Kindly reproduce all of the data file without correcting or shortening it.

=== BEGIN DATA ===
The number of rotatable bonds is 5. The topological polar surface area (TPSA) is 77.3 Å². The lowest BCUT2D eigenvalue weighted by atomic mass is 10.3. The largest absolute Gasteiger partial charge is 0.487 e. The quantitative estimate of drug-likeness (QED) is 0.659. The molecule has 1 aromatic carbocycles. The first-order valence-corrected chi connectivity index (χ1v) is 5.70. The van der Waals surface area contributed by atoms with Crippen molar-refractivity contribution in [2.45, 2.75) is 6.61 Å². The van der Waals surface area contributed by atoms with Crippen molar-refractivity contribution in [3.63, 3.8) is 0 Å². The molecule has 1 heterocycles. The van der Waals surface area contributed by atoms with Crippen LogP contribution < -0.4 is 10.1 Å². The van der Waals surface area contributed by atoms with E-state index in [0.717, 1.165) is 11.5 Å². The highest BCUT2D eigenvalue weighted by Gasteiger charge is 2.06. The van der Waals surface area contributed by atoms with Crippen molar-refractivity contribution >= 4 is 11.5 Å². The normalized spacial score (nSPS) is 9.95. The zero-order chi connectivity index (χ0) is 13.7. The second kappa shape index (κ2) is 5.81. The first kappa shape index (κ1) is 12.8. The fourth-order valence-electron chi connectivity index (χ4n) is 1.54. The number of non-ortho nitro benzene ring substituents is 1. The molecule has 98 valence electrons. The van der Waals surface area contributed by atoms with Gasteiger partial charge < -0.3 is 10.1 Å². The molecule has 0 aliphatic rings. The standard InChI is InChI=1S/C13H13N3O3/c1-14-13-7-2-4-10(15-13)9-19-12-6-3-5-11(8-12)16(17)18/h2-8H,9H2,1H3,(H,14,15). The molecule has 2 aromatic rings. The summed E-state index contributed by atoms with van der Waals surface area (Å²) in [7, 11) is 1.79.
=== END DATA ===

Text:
The number of rotatable bonds is 5. The topological polar surface area (TPSA) is 77.3 Å². The lowest BCUT2D eigenvalue weighted by atomic mass is 10.3. The largest absolute Gasteiger partial charge is 0.487 e. The quantitative estimate of drug-likeness (QED) is 0.659. The molecule has 1 aromatic carbocycles. The first-order valence-corrected chi connectivity index (χ1v) is 5.70. The van der Waals surface area contributed by atoms with Crippen molar-refractivity contribution in [2.45, 2.75) is 6.61 Å². The van der Waals surface area contributed by atoms with Crippen molar-refractivity contribution in [3.63, 3.8) is 0 Å². The molecule has 1 heterocycles. The van der Waals surface area contributed by atoms with Crippen LogP contribution < -0.4 is 10.1 Å². The van der Waals surface area contributed by atoms with E-state index in [0.717, 1.165) is 11.5 Å². The highest BCUT2D eigenvalue weighted by Gasteiger charge is 2.06. The van der Waals surface area contributed by atoms with Crippen molar-refractivity contribution >= 4 is 11.5 Å². The normalized spacial score (nSPS) is 9.95. The zero-order chi connectivity index (χ0) is 13.7. The second kappa shape index (κ2) is 5.81. The first kappa shape index (κ1) is 12.8. The fourth-order valence-electron chi connectivity index (χ4n) is 1.54. The number of non-ortho nitro benzene ring substituents is 1. The molecule has 98 valence electrons. The van der Waals surface area contributed by atoms with Gasteiger partial charge < -0.3 is 10.1 Å². The molecule has 0 aliphatic rings. The standard InChI is InChI=1S/C13H13N3O3/c1-14-13-7-2-4-10(15-13)9-19-12-6-3-5-11(8-12)16(17)18/h2-8H,9H2,1H3,(H,14,15). The molecule has 2 aromatic rings. The summed E-state index contributed by atoms with van der Waals surface area (Å²) in [7, 11) is 1.79.